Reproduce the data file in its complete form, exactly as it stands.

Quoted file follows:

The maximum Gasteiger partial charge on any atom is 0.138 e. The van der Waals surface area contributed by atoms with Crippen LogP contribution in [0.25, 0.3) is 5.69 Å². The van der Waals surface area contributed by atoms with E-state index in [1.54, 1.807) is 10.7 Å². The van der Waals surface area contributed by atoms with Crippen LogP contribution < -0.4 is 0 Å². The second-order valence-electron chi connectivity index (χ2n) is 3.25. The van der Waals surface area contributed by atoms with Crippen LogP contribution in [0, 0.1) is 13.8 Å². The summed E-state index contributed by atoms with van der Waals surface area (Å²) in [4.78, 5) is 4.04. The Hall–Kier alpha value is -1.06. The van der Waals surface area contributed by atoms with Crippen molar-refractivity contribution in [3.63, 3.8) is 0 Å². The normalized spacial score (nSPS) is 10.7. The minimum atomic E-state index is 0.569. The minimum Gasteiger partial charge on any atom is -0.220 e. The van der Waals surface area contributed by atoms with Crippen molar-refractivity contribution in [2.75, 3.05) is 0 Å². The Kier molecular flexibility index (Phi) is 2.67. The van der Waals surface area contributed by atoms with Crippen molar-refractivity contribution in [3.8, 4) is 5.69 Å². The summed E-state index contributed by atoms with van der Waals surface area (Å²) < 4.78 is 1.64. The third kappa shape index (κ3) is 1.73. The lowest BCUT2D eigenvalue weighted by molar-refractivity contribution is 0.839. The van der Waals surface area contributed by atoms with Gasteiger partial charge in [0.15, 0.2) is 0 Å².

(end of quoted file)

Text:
The maximum Gasteiger partial charge on any atom is 0.138 e. The van der Waals surface area contributed by atoms with Crippen LogP contribution in [0.25, 0.3) is 5.69 Å². The van der Waals surface area contributed by atoms with E-state index in [1.54, 1.807) is 10.7 Å². The van der Waals surface area contributed by atoms with Crippen LogP contribution < -0.4 is 0 Å². The second-order valence-electron chi connectivity index (χ2n) is 3.25. The van der Waals surface area contributed by atoms with Crippen LogP contribution in [0, 0.1) is 13.8 Å². The summed E-state index contributed by atoms with van der Waals surface area (Å²) in [4.78, 5) is 4.04. The Hall–Kier alpha value is -1.06. The van der Waals surface area contributed by atoms with Crippen molar-refractivity contribution in [3.63, 3.8) is 0 Å². The normalized spacial score (nSPS) is 10.7. The minimum atomic E-state index is 0.569. The minimum Gasteiger partial charge on any atom is -0.220 e. The van der Waals surface area contributed by atoms with Crippen molar-refractivity contribution in [2.75, 3.05) is 0 Å². The Kier molecular flexibility index (Phi) is 2.67. The van der Waals surface area contributed by atoms with Crippen molar-refractivity contribution in [3.8, 4) is 5.69 Å². The summed E-state index contributed by atoms with van der Waals surface area (Å²) < 4.78 is 1.64. The third kappa shape index (κ3) is 1.73. The lowest BCUT2D eigenvalue weighted by molar-refractivity contribution is 0.839. The van der Waals surface area contributed by atoms with Gasteiger partial charge in [0.15, 0.2) is 0 Å².